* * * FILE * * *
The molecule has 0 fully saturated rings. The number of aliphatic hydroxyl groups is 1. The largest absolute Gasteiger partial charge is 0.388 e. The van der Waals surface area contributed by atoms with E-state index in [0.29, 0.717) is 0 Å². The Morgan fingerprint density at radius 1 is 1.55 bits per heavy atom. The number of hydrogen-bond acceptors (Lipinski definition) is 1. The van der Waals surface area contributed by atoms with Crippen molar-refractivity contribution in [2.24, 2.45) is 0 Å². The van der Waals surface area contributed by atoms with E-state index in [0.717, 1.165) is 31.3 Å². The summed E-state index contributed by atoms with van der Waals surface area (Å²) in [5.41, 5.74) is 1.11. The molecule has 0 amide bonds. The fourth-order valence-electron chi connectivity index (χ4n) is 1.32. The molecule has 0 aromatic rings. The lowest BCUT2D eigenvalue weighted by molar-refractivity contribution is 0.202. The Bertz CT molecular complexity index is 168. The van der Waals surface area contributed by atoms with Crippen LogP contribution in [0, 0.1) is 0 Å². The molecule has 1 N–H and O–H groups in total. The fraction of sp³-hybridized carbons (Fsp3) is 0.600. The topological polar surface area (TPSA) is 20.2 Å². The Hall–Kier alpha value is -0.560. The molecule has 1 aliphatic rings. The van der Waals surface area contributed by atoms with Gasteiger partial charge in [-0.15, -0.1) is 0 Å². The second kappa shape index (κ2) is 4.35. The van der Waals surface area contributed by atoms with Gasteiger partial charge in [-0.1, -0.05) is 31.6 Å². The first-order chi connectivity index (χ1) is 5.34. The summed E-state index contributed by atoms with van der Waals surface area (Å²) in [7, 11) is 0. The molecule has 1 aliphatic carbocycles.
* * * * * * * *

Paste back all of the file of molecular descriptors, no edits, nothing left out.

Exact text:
The molecule has 0 fully saturated rings. The number of aliphatic hydroxyl groups is 1. The largest absolute Gasteiger partial charge is 0.388 e. The van der Waals surface area contributed by atoms with E-state index in [0.29, 0.717) is 0 Å². The Morgan fingerprint density at radius 1 is 1.55 bits per heavy atom. The number of hydrogen-bond acceptors (Lipinski definition) is 1. The van der Waals surface area contributed by atoms with Crippen molar-refractivity contribution in [2.24, 2.45) is 0 Å². The van der Waals surface area contributed by atoms with E-state index in [0.717, 1.165) is 31.3 Å². The summed E-state index contributed by atoms with van der Waals surface area (Å²) in [5.41, 5.74) is 1.11. The molecule has 0 amide bonds. The fourth-order valence-electron chi connectivity index (χ4n) is 1.32. The molecule has 0 aromatic rings. The lowest BCUT2D eigenvalue weighted by molar-refractivity contribution is 0.202. The Bertz CT molecular complexity index is 168. The van der Waals surface area contributed by atoms with Crippen LogP contribution in [0, 0.1) is 0 Å². The molecule has 1 N–H and O–H groups in total. The fraction of sp³-hybridized carbons (Fsp3) is 0.600. The topological polar surface area (TPSA) is 20.2 Å². The Hall–Kier alpha value is -0.560. The molecule has 1 aliphatic rings. The van der Waals surface area contributed by atoms with Gasteiger partial charge in [-0.15, -0.1) is 0 Å². The second kappa shape index (κ2) is 4.35. The van der Waals surface area contributed by atoms with Gasteiger partial charge in [-0.1, -0.05) is 31.6 Å². The first-order chi connectivity index (χ1) is 5.34. The summed E-state index contributed by atoms with van der Waals surface area (Å²) in [7, 11) is 0. The molecule has 1 aliphatic carbocycles.